The James Bond movie franchise marks 50 years this year with the release of Skyfall, the 23th picture officially authorized by the rightsholder, EON Productions and the Broccoli family.
Daniel Craig returns for this third outing as 007. He's a grittier and grumpier Bond than the old smoothies who've played him previously, and he's been credited for rescuing the franchise from decades of creaky self-parody. Most pundits are now ranking Craig as probably the second-best Bond since Sean Connery, above Pierce Brosnan, Timothy Dalton, George Lazenby and Roger Moore.
Here, Bond's latest assignment has gone horribly wrong and the covers are blown for secret agents around the world.
MI6 has been attacked, forcing the spy agency's chief, M, again portrayed by Judi Dench, to go underground. Meanwhile, she finds her authority being challenged by Lord Voldemort himself – Ralph Fiennes, portraying the new chairman of the intelligence and security committee.
So M is left with just one person she can trust – Bond, an agent who was thought to be dead. Aided by the plucky Miss Moneypenny (Naomie Harris), now a field agent instead of a secretary, Bond follows a trail around the world that leads him to another great cinematic villain, Anton Chighur – Javier Bardem, with another weird hairdo as the mysterious Raoul Silva, a former MI6 agent turned cyberterrorist.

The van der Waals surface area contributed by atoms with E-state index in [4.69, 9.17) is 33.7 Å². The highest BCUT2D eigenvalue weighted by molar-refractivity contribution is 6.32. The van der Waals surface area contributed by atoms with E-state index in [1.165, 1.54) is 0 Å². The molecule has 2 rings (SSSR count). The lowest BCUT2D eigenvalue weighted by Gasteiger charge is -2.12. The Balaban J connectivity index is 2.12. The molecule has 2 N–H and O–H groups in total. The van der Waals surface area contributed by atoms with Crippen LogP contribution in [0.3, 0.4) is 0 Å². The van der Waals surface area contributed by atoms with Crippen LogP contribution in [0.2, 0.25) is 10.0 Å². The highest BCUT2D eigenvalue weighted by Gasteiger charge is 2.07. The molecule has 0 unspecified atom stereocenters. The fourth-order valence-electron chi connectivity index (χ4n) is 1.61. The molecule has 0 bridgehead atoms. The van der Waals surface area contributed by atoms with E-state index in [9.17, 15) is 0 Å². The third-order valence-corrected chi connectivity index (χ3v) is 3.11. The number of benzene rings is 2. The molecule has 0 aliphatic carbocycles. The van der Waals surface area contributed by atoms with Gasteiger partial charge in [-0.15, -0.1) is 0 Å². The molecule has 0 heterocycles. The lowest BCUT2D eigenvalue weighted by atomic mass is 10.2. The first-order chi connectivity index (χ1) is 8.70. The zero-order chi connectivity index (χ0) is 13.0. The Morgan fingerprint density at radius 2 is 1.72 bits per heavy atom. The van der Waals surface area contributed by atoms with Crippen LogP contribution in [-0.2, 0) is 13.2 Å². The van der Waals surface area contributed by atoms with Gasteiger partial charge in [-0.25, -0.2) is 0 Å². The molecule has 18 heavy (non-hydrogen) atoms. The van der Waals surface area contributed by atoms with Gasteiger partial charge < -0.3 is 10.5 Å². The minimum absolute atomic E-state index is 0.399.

Sam Mendes directs, with French actress Bérénice Marlohe joining the ranks of the "Bond girls" and Ben Whishaw as Bond's geeky new young gadgets guy Q.
Critical reception, so far, is mostly positive. It's in 2D only in regular cinemas as well as IMAX and IMAX Digital. Rated 13+.
The Taste of Money – Im Sang-soo follows up his 2010 remake of The Housemaid with another erotic tale of family dysfunction. Here, he centers on a family owned conglomerate and a young man (Kim Kang-woo) who works as a private secretary to the company president (Baek Yoon-sik). He becomes entangled in an affair with the president's wife (Yoon Yeo-jeong) after she discovers her husband having an affair with a Filipina housemaid (Maui Taylor). Further complications arise when he develops feelings for his employer's divorced daughter (Kim Hyo-jin). The Taste of Money premiered at this year's Cannes Film Festival, and reception has been mixed. It's In Korean with English and Thai subtitles at House and SFW CentralWorld. Rated 20-.